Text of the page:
SHOULD I DO CARDIO IF TRYING TO BUILD MUSCLE?
Muscles need a rich supply of blood flow to deliver nutrients, oxygen, etc. Capillaries supply the muscle with blood flow. Some studies have found that an increase in a capillary network of muscle leads to greater muscle growth.
CARDIO FOR MUSCLE BUILDING
Untrained subjects can have a 10–30 % increase in capillarization after 6–8 weeks of exercise training. In contrast, elite aerobic athletes with years of progressive exercise training express a capillary-to-muscle fiber ratio of more than 200 % of that of untrained individuals.(3)
Supplements that can increase muscle blood flow are nitrates (i.e., beet juice), cocoa, curcumin, green tea extract, and other polyphenols.(4-7) Studies suggest that increased blood flow has a positive effect on increasing muscle protein synthesis. (8) The nitric oxide-enhancing drug Viagra has also been shown to increase muscle protein synthesis after just one week. (9)
IS CARDIO BAD FOR MUSCLE GROWTH?
Aerobic exercise is well known to increase blood capillary supply, but resistance exercise can also increase muscle capillaries to muscle. Researchers had subjects perform a 12-week resistance exercise program.
During the first week of the training period, the workload was increased gradually from 70% (10–15 repetitions) of 1-repetition maximum (1RM) to 80% of 1RM (8–10 repetitions). After that, training was performed at 80% 1RM. Workload intensity was adjusted based on the outcome of the successive 1RM tests (performed at weeks 4 and 8).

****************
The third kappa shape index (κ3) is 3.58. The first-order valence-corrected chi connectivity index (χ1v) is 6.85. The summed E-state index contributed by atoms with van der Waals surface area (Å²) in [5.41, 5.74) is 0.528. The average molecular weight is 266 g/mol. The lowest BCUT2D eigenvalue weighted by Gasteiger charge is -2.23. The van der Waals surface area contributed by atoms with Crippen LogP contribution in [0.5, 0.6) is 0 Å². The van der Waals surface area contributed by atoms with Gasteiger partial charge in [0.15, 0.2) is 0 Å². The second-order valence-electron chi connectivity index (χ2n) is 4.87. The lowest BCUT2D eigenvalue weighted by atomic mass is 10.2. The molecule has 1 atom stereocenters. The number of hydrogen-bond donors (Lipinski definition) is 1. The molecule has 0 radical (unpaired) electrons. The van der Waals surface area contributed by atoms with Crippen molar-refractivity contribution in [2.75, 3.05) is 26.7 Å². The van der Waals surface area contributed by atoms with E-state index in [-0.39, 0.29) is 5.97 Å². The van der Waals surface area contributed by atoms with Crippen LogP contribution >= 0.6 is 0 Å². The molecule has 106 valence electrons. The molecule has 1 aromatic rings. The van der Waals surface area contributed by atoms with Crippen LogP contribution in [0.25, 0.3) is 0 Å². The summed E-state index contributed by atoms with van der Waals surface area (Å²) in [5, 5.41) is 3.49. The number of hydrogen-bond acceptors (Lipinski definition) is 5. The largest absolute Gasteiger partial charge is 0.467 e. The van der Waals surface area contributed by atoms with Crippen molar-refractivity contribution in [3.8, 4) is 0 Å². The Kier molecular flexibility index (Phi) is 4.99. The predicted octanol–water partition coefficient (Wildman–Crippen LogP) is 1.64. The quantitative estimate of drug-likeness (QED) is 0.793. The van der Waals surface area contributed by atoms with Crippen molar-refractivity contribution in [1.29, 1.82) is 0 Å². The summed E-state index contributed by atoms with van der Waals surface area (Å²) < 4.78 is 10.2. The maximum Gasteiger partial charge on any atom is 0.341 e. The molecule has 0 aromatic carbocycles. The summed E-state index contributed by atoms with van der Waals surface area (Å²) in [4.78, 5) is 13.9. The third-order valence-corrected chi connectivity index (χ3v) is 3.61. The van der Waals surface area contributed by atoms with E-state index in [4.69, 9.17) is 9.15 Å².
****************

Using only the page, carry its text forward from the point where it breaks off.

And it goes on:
After just 2 weeks of training, there was an increase in the capillary-to-fiber ratio in the muscle, which was matched by an increase in muscle growth.(10)
Another interesting observation is that older men have reduced capillary-to-fiber ratios and smaller increases in muscle growth compared to younger men. (11, 12)
One study found that men with the lowest capillary blood supply in muscle had the lowest increases in muscle growth, suggesting adequate blood flow to the muscle is essential for muscle growth.(13)
Another study found that those with greater muscle capillarization resulted in greater muscle satellite cell activation and accelerated recovery.(14) Others have found that those with the highest capillary-to-fiber ratio had higher muscle mass than those with the lowest capillary-to-fiber ratio.(15)